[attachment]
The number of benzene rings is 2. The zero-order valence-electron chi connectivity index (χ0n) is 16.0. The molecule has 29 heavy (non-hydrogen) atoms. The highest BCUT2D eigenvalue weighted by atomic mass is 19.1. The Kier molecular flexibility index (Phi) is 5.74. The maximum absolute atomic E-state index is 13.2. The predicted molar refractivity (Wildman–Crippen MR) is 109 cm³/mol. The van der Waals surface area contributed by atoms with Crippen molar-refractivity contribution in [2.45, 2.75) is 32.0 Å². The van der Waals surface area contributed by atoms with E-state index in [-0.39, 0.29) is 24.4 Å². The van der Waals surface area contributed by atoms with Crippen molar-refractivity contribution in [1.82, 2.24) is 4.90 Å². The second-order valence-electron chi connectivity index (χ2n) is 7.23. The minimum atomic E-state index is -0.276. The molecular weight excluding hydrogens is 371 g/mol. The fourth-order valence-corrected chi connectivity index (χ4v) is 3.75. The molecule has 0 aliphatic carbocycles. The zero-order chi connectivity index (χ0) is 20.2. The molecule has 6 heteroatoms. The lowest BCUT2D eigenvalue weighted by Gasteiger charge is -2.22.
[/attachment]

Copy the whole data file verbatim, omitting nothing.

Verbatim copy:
The number of benzene rings is 2. The zero-order valence-electron chi connectivity index (χ0n) is 16.0. The molecule has 29 heavy (non-hydrogen) atoms. The highest BCUT2D eigenvalue weighted by atomic mass is 19.1. The Kier molecular flexibility index (Phi) is 5.74. The maximum absolute atomic E-state index is 13.2. The predicted molar refractivity (Wildman–Crippen MR) is 109 cm³/mol. The van der Waals surface area contributed by atoms with Crippen molar-refractivity contribution in [2.45, 2.75) is 32.0 Å². The van der Waals surface area contributed by atoms with E-state index in [-0.39, 0.29) is 24.4 Å². The van der Waals surface area contributed by atoms with Crippen molar-refractivity contribution in [1.82, 2.24) is 4.90 Å². The second-order valence-electron chi connectivity index (χ2n) is 7.23. The minimum atomic E-state index is -0.276. The molecular weight excluding hydrogens is 371 g/mol. The fourth-order valence-corrected chi connectivity index (χ4v) is 3.75. The molecule has 0 aliphatic carbocycles. The zero-order chi connectivity index (χ0) is 20.2. The molecule has 6 heteroatoms. The lowest BCUT2D eigenvalue weighted by Gasteiger charge is -2.22.